He said that the Baptist church takes an interest in the topic “not to police everybody’s sex life,” but because it thinks “that’s a human person who deserves to live.”

>Barber also addressed the statement made by Lauren Baubert that the church should guide the government in stopping legal abortions. The SBC president told Cooper that ‘the Baptist’s 400-year history runs contrary to Christian Nationalism.’

About Barber and the SBC

According to the website, Barber became the head of the SBC on June 14, 2022, following his victory over Tom Ascol for the SBC presidency. Barber reportedly gained at least 61% of the votes cast during the elections.

The article noted that Barber’s comments on various socio-political matters (including abortion and same-sex marriage) run consistently with the predominant beliefs of the Southern Baptist Convention. PinkNews said SBC maintains the LGBTQ+ community is “inherently sinful.”

Barber told Cooper he ran for SBC presidency because ‘God called him up to lead at this moment so Southern Baptists could move forward.’

According to the website, the anti-LGBTQ+, ultra-conservative SBC is not without its share of controversies, particularly allegations of sexual abuse by its church leaders.

PinkNews noted that in February 2019, a joint organization investigation uncovered more than 700 alleged victims of sex abuse by 400 Southern Baptist Church leaders. The San Antonio Express and the Houston Chronicle were among the investigation committee members.

The website disclosed that the church leadership waited for at least four months before forming an investigation committee and condemning the sexual abuse allegations against some of their leaders.

Consequently, the church leadership admitted in August this year that they are facing a federal investigation into the abuse allegations. The announcement came following several accusations and leaks that painted a mishandling of the church’s probe into the sexual abuse reports.

Complete Article HERE!

Ex-gay monk has a dream wedding after being forced out of the Catholic Church

Anselm Bilgri

Anselm Bilgri, a former gay monk who left the Roman Catholic Church, says he would like same-sex marriages to “become normal” by marrying his longtime partner. (YouTube/Reuters)

Anselm Bilgri, a former gay monk who left the Roman Catholic Church, married his longtime partner in a beautiful ceremony.

Bilgri was ordained in 1980 by Joseph Ratzinger, who became Pope Benedict XVI in 2005 and served as head of the Roman Catholic Church until February 2013. He was a Benedictine monk for decades.

Bilgri, now 68, left the Catholic Church in 2020 because he was frustrated with the Church’s inability to keep up with the times due to its stance on same-sex marriage. He was also among several figures who left the Catholic Church in Germany following abuse scandals.

Bilgri married partner Markus Achter, 41, in a beautiful ceremony in a Munich church on October 8 by a priest from the Old Catholic Church. The Old Catholic Church allows priests to marry and approves same-sex relationships.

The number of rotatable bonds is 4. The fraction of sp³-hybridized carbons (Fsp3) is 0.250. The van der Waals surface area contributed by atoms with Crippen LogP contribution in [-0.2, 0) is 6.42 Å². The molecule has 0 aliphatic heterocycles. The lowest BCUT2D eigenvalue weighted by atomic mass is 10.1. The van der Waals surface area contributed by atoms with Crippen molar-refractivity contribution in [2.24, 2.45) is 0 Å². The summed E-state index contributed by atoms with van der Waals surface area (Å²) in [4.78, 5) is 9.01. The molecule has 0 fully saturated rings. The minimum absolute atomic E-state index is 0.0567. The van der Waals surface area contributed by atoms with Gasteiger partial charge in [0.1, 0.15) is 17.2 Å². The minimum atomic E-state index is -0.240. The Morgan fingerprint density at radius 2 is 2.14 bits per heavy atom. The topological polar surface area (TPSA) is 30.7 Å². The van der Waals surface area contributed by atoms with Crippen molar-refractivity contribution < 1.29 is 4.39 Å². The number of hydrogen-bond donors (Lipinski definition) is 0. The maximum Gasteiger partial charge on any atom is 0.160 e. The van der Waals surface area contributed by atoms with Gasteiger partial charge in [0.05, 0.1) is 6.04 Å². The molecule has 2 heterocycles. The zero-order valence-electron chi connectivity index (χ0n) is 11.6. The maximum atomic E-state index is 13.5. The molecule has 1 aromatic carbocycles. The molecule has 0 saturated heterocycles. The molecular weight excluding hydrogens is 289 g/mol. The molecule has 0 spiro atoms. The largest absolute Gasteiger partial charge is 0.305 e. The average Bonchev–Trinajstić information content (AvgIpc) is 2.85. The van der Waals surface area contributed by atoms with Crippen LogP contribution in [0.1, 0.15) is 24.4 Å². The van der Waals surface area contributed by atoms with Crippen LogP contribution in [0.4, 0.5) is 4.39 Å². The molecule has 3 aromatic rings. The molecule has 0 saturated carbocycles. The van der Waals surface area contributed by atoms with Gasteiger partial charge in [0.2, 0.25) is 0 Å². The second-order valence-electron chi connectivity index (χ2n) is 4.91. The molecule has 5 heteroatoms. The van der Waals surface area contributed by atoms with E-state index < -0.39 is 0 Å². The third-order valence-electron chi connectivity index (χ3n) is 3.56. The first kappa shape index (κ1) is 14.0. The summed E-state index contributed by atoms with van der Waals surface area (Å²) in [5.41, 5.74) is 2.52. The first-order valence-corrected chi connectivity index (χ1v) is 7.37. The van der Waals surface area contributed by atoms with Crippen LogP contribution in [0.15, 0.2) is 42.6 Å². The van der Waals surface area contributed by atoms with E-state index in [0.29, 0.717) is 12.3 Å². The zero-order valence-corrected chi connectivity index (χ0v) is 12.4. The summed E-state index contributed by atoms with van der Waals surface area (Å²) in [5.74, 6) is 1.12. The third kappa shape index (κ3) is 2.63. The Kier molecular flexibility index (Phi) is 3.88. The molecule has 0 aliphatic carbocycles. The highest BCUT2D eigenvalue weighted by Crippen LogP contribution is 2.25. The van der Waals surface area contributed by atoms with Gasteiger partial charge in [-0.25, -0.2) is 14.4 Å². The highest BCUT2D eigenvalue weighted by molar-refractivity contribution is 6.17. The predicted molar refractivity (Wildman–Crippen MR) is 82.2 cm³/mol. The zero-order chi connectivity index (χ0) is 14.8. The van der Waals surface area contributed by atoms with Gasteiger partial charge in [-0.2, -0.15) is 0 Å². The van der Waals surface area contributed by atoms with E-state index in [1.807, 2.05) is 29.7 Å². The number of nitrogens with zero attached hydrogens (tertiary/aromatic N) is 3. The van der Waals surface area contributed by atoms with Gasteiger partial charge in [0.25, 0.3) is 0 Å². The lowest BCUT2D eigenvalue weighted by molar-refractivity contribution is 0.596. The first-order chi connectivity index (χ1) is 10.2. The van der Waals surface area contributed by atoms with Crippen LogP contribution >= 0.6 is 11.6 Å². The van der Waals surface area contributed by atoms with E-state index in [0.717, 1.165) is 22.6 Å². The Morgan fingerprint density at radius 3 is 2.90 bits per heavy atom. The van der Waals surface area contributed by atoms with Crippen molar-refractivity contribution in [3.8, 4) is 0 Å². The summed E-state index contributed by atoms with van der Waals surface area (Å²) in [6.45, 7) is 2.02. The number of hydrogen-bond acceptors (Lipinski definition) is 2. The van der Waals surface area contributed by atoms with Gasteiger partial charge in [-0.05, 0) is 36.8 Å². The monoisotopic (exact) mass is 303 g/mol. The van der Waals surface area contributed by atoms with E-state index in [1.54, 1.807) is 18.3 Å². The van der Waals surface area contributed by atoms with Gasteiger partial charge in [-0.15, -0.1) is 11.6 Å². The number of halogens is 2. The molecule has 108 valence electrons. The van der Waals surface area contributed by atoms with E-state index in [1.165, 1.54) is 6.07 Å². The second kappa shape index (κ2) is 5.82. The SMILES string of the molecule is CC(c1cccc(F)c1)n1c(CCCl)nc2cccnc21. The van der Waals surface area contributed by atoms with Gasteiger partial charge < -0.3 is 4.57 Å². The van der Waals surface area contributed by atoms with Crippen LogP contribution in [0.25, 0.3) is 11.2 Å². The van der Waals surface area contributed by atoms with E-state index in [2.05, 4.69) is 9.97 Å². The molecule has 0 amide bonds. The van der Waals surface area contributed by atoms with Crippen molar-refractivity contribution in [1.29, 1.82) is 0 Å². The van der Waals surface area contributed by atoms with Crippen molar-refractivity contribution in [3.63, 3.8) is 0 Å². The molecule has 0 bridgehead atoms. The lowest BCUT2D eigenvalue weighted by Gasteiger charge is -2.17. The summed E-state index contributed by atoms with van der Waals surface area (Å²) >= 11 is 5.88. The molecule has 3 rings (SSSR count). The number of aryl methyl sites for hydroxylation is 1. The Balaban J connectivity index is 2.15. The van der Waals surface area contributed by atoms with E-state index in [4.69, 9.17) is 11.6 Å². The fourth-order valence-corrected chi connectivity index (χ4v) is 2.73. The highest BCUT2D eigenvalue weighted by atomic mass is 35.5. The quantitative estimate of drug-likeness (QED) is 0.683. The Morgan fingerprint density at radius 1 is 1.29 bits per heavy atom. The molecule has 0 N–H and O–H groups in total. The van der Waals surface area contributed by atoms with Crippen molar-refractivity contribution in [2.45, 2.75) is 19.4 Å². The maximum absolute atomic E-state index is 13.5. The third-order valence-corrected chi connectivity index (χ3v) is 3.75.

The couple say Reuters that they hoped their marriage would help normalize LGBTQ+ relationships and same-sex marriages.

“I immediately thought: now I have actually received the seven sacraments, from ordination to marriage,” Bilgri said. “And I would like it to become normal.”

He continued, “It goes without saying that two men, two women… It doesn’t always have to have a sexual connotation.

“Maybe they just want to support and help each other. People who want to belong together, which is also a form of love, let that become normal and possible.

Bilgri ran the brewery of a Munich monastery before becoming the prior of Andechs Abbey, where Benedictine monks have worked and prayed on Bavaria’s “holy mountain” for hundreds of years.

The former gay monk converted to the Old Catholic Church and serves as a priest in the community in Germany

Achter thought their marriage was a “very big sign” that same-sex marriages were “becoming more normal”.

“I think that’s a really big sign and it’s also becoming more normal because you often think it’s not extraordinary when you live in an environment like Munich,” Achter said. “But it’s not that normal, and it’s still something extraordinary when two men get married.”

Achter continued, “And I always think that if it becomes more and more obvious, then at some point it won’t be something special anymore.

“And that’s where we actually want to go and maybe we put a sign for that today.”

Pope Francis ended all hope of same-sex marriages in the Catholic Church when he declared in 2021 that the Church “has no power to change the sacraments”.

“I spoke about it clearly, didn’t I? said Francois. “Marriage is a sacrament. Marriage is a sacrament. The church does not have the power to change the sacraments. It is as our Lord has established.

In September, a group of Roman Catholic bishops from Belgium challenged the Vatican and allowed same-sex union blessings. The Flemish bishops said the blessing – which includes a ritual of prayers and a pledge by the couple to be faithful to each other – is part of a “welcoming church that excludes no one”.

Complete Article HERE!